Dog Brothers Martial Arts
DBMA was established in 1995 by Guro Marc “Crafty Dog” Denny. Mixed in are the experiences from numerous Dog Brother fights and the influences from a variety of Martial Arts. Above all the southeast-Asian Martial Arts played a fundamental role. Later, other Martial Arts melted in creating a many-layered fight system.
DBMA a “system of many styles”
Why a system of many styles? Because fighting resembles the children’s game of “rock, paper, scissors”, in our opinion it is difficult to cover every situation with a single style. By style we do not mean a specific martial art style, because even within a system different fighters will interpret a style for themselves in a unique way.
Bruce Lee spoke of “no form as form”, and in similar way Sugar Ray Leonard expressed it similarly: “One doesn’t defeat the boxer but his style”. We categorize our opponents by observing how they attack and look for an appropriate response. In the search for a solution to an attack we have a treasure trove of Martial Arts forms we can consult for an appropriate counter.
This doesn’t mean that DBMA is a hodgepodge of techniques assembled as if by chance but rather a ‘system’ of many styles. A ‘system’ because of the interrelated knowledge, an integrated instruction method and an unchanging basic training principle.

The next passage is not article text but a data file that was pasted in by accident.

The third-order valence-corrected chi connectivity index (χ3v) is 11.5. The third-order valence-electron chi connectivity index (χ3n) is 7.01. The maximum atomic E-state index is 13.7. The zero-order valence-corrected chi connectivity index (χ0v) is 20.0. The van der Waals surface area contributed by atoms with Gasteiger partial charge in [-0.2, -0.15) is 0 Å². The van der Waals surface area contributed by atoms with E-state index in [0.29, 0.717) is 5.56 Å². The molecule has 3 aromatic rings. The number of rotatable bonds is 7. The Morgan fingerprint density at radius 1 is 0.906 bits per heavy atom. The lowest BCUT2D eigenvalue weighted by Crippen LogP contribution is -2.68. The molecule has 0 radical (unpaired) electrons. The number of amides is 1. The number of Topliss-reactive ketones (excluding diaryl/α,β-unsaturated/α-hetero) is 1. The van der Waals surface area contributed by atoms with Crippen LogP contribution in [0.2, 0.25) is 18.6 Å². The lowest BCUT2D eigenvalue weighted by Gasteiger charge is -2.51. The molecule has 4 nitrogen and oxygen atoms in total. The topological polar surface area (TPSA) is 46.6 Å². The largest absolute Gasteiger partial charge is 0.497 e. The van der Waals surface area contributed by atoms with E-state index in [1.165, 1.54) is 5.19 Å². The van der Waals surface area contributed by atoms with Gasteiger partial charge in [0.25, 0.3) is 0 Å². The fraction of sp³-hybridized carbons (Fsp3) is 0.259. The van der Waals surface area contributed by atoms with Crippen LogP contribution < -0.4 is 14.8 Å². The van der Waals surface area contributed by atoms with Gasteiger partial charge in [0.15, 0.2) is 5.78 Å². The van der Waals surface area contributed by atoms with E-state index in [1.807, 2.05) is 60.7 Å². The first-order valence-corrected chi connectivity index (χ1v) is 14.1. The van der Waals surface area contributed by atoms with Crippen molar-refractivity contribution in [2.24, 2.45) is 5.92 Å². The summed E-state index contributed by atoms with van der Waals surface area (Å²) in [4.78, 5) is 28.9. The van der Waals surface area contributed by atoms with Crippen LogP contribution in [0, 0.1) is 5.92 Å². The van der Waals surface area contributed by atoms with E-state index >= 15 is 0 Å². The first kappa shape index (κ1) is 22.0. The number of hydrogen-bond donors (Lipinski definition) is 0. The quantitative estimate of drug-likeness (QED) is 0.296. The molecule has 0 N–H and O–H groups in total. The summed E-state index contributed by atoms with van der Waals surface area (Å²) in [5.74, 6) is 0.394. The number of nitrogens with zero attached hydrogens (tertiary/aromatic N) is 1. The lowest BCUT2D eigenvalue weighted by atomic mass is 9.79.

DBMA is a many-layered system that covers different areas. On the one side, we have the stick-fight and the specialized theories for the Real Contact Stick Fighting (RCSF). Another focal point is the empty hand fight, not only for the athletic competition but also for self-defence.
In the area of self-defence, our system offers techniques and concepts that apply to armed as well as unarmed aggressors.
DBMA also comprises a wellness concept that includes fitness and massage.
This variety of content makes it possible that different groups that train DBMA have the same main focus although the methods may vary, “Just because they take a different path to the goal does not mean they are on the wrong path.”
The DBMA curriculum draws heavily from the following arts:
- Filipino Martial Arts (FMA)
- Krabi Krabong and Muay Thai
- Brazilian Jiu Jitsu and Wrestling
- Mixed Martial Arts
The aspects of our training include:
- Single Stick
- Double Stick
- Palm Stick
- Empty Hand
A belief that stands behind the Curriculum of the Dog Brothers Martial Arts is that there is not one style that works as the ideal solution for all situations and problems that can occur in a fight. If a fighter is presented with a problematic situation by an opponent they must come up with a solution in order not to be beaten. In this way, during the fight a unique and dynamic exchange exists between the fighters and their corresponding styles. With the Dog Brothers, there has always been an active exchange of concepts through representatives of very different fighting styles and systems meeting in order to fight against each other. In this way the Dog Brother Martial Arts developed as a “system of many styles”. The Curriculum is continuously further developed, refined, and adjusted. On the day it ceases to further develop, it begins to die.